LUCHA, which stands for "Learning in an Urban Community with High Achievement," has been successful in boosting the academic performance of its mostly low income and Latino students. A key part of the school's formula is requiring parents to agree to spend up to 30 volunteer hours a year at the school when they register their children.
It started slow, but after five years students at the San Jose school have exceeded state expectations, and administrators say the turnaround is due partially to the school's unique philosophy of requiring parents to take part. These requirements have increased student success and also "promoted a sense of community," Principal Kristin Henny told the Voice.
"The school was started by a group of parents who wanted more for their children," she said.
Teachers, parents and administrators at Monta Loma hope their school will see the same results next fall when they implement a similar program.
Monta Loma students can currently enroll in Community Enhanced Learning (CEL), a program that encourages involvement from parents and community members in the classroom. Currently only a quarter of the school's students participate in CEL. But since 2006, teachers, parents and administrators have been discussing the need for a program that incorporates the whole campus.
So next year, administrators are expanding CEL throughout the entire school, and asking all parents to volunteer their time. The new program will create more unity and raise test scores, Principal Cathy Baur told Mountain View Whisman trustees at a board meeting last month.
"The research that we have looked at shows that when parents are involved, students are more likely to earn higher grades, enroll in higher-level programs, attend school regularly, and go on to post-secondary education," Baur said in an e-mail to the Voice.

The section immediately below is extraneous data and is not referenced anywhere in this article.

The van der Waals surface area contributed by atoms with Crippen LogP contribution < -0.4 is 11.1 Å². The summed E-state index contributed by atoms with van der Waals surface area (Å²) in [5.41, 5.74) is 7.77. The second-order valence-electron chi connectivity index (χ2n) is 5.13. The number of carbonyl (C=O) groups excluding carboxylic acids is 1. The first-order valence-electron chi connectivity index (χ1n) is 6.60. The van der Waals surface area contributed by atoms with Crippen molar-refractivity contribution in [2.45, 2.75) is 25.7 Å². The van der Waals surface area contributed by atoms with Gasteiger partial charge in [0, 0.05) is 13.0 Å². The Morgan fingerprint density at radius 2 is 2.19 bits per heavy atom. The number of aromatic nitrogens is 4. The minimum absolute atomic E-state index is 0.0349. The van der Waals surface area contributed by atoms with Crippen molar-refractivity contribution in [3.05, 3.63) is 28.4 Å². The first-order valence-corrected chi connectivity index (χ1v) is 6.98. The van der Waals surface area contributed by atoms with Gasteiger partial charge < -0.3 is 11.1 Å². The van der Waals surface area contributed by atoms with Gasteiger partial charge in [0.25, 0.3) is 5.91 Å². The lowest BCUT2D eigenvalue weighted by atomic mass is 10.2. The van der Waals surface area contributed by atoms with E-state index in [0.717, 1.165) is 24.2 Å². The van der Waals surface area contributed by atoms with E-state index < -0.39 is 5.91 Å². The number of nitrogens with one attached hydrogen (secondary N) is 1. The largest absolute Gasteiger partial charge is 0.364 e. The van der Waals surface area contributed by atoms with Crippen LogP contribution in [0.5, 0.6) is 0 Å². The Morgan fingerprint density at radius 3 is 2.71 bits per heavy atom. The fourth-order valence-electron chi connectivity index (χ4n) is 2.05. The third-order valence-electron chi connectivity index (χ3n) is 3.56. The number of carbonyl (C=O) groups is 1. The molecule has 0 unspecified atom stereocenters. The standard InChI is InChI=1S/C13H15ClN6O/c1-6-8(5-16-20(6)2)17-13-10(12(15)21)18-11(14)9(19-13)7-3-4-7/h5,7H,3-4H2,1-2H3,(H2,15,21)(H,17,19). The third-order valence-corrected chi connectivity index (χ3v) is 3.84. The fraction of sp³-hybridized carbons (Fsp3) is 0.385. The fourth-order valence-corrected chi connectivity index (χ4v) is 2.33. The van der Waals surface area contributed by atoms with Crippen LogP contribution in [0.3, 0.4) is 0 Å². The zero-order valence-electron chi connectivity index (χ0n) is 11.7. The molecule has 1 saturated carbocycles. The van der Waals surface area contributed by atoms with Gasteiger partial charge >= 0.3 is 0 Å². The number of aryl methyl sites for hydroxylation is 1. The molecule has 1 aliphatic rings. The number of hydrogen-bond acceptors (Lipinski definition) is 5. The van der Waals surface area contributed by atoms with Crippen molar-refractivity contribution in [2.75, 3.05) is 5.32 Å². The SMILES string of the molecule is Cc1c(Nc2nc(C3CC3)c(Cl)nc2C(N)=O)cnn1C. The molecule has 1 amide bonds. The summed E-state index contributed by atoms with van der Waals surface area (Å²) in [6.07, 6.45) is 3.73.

California tracks school performance according to attendance and test scores, using a complex measurement called an Academic Performance Index (API). In 2007-08, white students at Monta Loma had an API of 911 out of 1,000, compared to Latino students' 709. The school's average score was 780, just below the state benchmark of 800.
The same year, Latino students made up 54 percent of the school's population. Fourteen percent of the school's students are white, 6 percent Asian, 5 percent African-American, 4 percent Filipino, 3 percent Pacific Islander and 3 percent counted as multiple ethnicity or no response.
Monta Loma "has a huge variety of students with a huge variety of learning needs," Baur told trustees at a Jan. 15 meeting. "We want to unite together as one vision," she said.
As part of the expanded CEL program, the school will hold teacher office hours, encourage parents to spend more time on campus and host more family events in the evenings.
Trustees said they were concerned about requiring parents to volunteer, especially since students are assigned to Monta Loma rather than parents choosing to send their children there. It may be difficult, Baur said, but she hopes parents can start small by committing to attend just a few school events. The school does not expect any donations.
As they make the transition, local parents and teachers are turning to the LUCHA program for ideas. Most parents at the San Jose school work at least one job, but are able to volunteer for weekend and evening work, such as setting up equipment for gym class or acting as a driver during the school's frequent Saturday trips.
Last year, 90 percent of LUCHA parents completed their volunteer requirements, the school says. Parents could earn volunteer hours by attending the monthly meetings, which Henny said cover topics from bullying to school funding.
"These meetings equip parents with an understanding of how a school budget operates or how school testing breaks down," Henny said. "So our parents are in the know."